What are you doing to expand audiences to include both young and older members?
WG: It is an open submission. You never really know what is going to come through the door. I do think about relevancy. I am always looking for stories I have never heard before on stage. I do think the kind of innovative ways which all the writers are telling their stories can bring a new audience to the room more than anything. At the O'Neill we are educating everybody — young people, middle-aged people and older people — about what it means to create stories and how we are connected to it. We are huge educational environment here. We are constantly hoping to inspire people's curiosity about the theatre and their connection to it.
Since other theatres are also doing new work, what makes O'Neill's devotion to new works unique?
WG: We are the first organization in the country to do readings and workshops. And we are one of the last organizations in the country to have an open submission policy. And that I think is very pivotal to what we do.
The unique piece of it has to do with the design element. We have designers who are here so that they can have conversations with the playwrights. And also the residency aspect — writers are here for a month. It is much longer than any other development opportunity I can point to.
This environment is so unique. Not only [do we have] O'Neill's history sitting on this land in this town he grew up in. We have history of significant writers who have been here and started their careers here. I think there is something very sacred in the air and on the ground here. It is just a sheer belief to look at our beautiful landscape and to dream about what is possible and to feel connected to our theatrical forefathers. I think that has a profound effect to what comes out of here.
What are the subject and themes of this year's plays?
WG: They are all vastly different. I do think they all have central questions about identity and characters that are trying to find who they are in the world.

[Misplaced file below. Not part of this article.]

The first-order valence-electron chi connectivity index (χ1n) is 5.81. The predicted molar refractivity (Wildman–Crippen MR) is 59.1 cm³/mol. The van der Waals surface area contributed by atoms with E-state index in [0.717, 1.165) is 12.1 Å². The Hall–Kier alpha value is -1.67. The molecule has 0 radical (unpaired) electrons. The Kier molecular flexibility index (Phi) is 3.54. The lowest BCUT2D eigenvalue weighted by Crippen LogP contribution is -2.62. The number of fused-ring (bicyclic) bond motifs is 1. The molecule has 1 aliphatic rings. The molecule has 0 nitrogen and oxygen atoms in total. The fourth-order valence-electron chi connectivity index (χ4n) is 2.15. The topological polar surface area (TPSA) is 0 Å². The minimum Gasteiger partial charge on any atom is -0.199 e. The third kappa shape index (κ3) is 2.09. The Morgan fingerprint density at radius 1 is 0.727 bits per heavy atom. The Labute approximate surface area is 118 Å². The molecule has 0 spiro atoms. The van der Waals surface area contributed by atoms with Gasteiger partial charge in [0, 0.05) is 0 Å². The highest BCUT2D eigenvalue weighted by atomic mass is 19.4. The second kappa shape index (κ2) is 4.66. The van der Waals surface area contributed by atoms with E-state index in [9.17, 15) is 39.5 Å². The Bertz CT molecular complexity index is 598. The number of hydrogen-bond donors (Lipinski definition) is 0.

Do you have understudies for actors that backed out?
WG: No, and that is the worst, actually. It is really hard when people can't be ready. And I understand it happens a lot. If they [actors] get [a] production, it will get them a lot of contract works. A lot of it is that actors prepare to be here and they get call back for something. They get booked for a TV show they didn't know has to go on right away. There are millions of reasons. What do we do? We are casting all the time. We work with the casting director in New York. I think about whom I know. What do you do to make sure the actors get proper inside interpretation of their roles?
WG: The first thing: We have the first read. And I really see if they are in the right world of the play and what kind of adjustment is needed to get them into specific role. I sit back listen to the directors and writers about what they are hearing or not hearing.
Usually we cast them really well. I think the actors bring incredible amounts of talent to the table. I do talk to the actors about not [being] bogged down to the physicality about doing movement and always with the script in their hands.
What stage will a play be in before it gets workshop at the O'Neill?
WG: They come in all fashions, and the only thing that has never happened is that they have never been produced. It could have had workshop production. But the truth is that if anybody has been paid, it's off the table. We have plays that have been workshopped or developed. We also have plays that have never been read aloud.